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Book Club Thu Nov 05 2009

The 2010 Book List

The Gapers Block Book Club is ready for another year. For the 2010 book list, Veronica and I not only considered some of the most current reading suggestions from the group, but we also looked back at previous book suggestions that had not yet been selected. Once again, we thank everyone for their input.

And, the 11 finalists are:

The Corrections by Jonathan Franzen (Picador USA, 2002; 576 p.)
As she loses her husband to Parkinson's disease, Enid Lambert is determined to bring her adult children together for "one last Christmas." The Corrections is a winner of the National Book Award. (Born in Chicago.)

The Stone Diaries by Carol Shields (Penguin, 1995; 361 p.)
This epic novel details the life of Daisy Goodwill from her birth in Manitoba in 1905 to her death nearly a century later. Winner of the Pulitzer Prize for Fiction. (Oak Park native.)

Red Azalea by Anchee Min (Anchor, 2006; 306 p.)
Red Azalea is Min's critically acclaimed memoir of growing up in the last years of Mao's China, ending with her emigration to the U.S. in 1984. (Earned MFA at the Art Institute of Chicago.)

Gang Leader for a Day by Sudhir Venkatesh (Penguin, 2009; 302 p.)
Gang Leader for a Day is the powerful story of how a graduate sociology student at the University of Chicago befriended a leader of the Black Kings and gained unprecedented access to the inner working of Chicago's street gang and drug-dealing operations.

The Order of Odd-Fish by James Kennedy (Laurel Leaf Library, 2010; 416 p.)
Thirteen-year-old Jo lives with her Aunt Lily in California, but Jo and her aunt are taken to the fantastic world of Eldritch City, where Jo must discover who she is and fulfill her destiny. (Chicago resident.)

Jimmy Corrigan: The Smartest Kid on Earth by Chris Ware (Pantheon, 2003; 380 p.)
At age 36, Jimmy Corrigan meets his father for the first time in this acclaimed first graphic novel by cartoonist Chris Ware. (Oak Park resident.)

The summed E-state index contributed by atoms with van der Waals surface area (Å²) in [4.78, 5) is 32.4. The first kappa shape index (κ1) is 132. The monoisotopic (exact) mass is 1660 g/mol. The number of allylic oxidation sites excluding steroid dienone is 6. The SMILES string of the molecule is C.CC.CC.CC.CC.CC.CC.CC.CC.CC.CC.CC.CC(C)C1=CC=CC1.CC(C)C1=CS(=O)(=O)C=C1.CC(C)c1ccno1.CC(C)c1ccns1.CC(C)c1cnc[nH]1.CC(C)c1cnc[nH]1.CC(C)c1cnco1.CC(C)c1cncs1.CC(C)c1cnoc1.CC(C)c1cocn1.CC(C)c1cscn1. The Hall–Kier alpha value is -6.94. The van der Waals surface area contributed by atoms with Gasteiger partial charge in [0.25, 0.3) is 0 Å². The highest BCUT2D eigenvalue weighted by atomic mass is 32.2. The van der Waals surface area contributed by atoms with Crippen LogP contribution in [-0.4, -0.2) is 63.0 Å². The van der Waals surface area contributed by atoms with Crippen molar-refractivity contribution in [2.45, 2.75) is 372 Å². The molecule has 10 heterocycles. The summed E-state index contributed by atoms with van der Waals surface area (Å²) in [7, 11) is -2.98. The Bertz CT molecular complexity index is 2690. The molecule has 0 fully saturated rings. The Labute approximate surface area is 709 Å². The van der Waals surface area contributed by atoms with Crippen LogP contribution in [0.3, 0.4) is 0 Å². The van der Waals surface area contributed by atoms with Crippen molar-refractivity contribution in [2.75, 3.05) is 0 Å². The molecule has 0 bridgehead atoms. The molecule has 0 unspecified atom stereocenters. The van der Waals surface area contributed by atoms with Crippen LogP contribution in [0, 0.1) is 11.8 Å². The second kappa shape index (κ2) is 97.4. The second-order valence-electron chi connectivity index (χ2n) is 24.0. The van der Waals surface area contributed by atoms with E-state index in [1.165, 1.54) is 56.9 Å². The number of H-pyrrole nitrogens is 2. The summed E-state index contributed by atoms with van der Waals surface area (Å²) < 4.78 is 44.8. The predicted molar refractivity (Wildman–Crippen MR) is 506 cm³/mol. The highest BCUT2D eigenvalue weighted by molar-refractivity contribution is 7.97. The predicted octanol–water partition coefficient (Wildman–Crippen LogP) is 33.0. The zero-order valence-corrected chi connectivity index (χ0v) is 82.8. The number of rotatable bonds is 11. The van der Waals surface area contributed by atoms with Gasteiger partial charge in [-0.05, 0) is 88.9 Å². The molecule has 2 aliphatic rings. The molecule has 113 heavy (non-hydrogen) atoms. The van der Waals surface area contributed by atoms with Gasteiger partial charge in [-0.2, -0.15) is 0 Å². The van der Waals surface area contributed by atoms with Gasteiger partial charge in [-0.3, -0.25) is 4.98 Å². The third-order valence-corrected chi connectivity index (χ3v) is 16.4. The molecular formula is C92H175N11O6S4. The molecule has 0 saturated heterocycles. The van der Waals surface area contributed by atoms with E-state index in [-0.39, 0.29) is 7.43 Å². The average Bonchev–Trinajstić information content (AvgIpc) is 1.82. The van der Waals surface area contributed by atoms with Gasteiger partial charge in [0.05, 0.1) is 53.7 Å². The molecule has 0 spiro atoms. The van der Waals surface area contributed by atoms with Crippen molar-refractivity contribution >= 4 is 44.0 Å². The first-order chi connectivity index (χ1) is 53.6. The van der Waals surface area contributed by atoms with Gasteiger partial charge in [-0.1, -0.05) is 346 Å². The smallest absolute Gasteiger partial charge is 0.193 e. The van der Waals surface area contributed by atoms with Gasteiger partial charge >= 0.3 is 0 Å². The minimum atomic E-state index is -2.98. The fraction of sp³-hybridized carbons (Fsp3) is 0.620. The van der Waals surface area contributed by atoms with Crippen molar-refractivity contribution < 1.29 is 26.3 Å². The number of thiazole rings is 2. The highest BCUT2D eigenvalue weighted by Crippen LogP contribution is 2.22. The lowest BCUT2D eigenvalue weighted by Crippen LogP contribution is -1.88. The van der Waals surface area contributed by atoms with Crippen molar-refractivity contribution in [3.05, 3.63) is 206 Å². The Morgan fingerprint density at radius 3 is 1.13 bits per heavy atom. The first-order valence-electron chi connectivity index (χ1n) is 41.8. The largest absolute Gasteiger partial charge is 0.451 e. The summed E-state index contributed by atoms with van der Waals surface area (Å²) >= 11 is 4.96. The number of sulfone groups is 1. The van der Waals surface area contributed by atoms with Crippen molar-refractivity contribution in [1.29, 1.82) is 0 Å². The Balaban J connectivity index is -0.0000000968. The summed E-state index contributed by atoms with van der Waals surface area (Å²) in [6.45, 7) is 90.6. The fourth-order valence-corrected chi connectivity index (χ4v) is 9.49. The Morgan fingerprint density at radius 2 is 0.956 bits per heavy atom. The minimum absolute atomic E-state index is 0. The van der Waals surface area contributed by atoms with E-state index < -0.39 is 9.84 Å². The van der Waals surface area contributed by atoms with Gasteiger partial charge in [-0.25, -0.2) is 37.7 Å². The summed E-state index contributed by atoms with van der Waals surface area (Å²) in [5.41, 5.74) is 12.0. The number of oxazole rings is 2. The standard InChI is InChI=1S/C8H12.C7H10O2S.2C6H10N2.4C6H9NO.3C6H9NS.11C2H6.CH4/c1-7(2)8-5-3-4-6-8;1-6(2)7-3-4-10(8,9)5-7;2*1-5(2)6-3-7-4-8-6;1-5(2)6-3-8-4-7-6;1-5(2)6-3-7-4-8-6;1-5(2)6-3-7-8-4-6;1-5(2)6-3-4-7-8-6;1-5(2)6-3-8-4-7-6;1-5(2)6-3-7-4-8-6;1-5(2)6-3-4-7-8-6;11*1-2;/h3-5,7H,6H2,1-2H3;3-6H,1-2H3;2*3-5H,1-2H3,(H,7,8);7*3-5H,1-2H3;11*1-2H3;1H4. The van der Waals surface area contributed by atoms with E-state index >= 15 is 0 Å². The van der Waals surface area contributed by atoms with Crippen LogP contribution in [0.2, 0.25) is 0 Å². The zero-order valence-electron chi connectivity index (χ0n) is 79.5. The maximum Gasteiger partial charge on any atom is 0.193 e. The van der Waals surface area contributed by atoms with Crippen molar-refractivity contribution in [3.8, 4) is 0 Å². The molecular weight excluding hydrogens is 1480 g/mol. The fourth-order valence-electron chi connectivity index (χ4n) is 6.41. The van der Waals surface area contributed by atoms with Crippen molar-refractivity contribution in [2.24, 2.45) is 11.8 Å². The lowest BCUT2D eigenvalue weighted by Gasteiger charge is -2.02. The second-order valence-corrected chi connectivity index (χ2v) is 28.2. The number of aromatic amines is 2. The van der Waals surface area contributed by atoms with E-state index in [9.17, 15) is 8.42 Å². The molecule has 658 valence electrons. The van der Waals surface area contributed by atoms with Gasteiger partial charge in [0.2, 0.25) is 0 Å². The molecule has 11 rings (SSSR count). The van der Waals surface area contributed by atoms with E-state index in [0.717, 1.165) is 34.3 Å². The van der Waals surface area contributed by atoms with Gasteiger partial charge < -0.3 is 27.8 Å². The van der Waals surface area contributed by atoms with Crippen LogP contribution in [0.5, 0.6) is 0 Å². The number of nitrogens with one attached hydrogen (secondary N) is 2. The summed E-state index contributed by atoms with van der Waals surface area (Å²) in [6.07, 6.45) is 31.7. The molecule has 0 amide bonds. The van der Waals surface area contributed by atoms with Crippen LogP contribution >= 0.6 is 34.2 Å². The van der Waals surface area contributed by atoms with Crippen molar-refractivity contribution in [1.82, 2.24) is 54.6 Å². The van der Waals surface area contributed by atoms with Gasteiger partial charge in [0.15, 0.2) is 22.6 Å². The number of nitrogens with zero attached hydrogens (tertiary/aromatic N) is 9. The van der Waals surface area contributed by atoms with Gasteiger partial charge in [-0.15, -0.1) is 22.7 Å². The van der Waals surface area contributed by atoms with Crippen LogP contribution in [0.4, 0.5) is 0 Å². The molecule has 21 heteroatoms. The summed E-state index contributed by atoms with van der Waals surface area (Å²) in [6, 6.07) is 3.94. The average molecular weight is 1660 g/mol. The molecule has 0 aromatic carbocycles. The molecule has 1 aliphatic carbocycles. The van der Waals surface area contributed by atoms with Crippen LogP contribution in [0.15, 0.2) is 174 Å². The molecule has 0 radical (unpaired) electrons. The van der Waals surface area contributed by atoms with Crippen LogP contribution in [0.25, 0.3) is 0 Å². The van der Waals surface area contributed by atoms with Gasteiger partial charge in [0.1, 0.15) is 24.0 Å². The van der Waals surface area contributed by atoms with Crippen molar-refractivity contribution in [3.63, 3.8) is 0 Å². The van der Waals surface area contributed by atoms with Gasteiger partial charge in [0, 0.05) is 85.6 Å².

The Wild Things by Dave Eggers (McSweeney's, 2009; 288 p.)
Novelization based on the children's book Where the Wild Things Are by Maurice Sendak and Spike Jonze's screenplay for the film based on the same. (Former Lake Forest resident.)

Loving Frank by Nancy Horan (Ballantine, 2008; 377 p.)
Fictional account of the true story of Mamah Borthwick Cheney and her love affair with architect Frank Lloyd Wright. (Oak Park native.)

Young Lonigan by James T. Farrell (Penguin, 2003; 224 p.)
Originally published in 1932, this is part one of the classic Studs Lonigan trilogy, which covers five months of Lonigan's life in 1916, when he is sixteen years old. (Chicago native.)

Chicago: A Novel by Alaa Al Aswany (Harper Perennial, 2009; 352 p.)
An ambitious story following a short period in the lives of several students and faculty at the University of Illinois in post-9/11 Chicago. (Former Chicago resident.)

The Cradle by Patrick Somerville (Little Brown, 2009; 203 p.)
Matthew Bishop leaves on an impossible quest to recover an antique cradle once belonging to his wife Marissa, who is pregnant with their first child, but his fool's errand becomes a journey of self-discovery as mysteries unfold and long-held secrets are revealed. (Chicago resident.)

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Book Club is the literary section of Gapers Block, covering Chicago's authors, poets and literary events. More...

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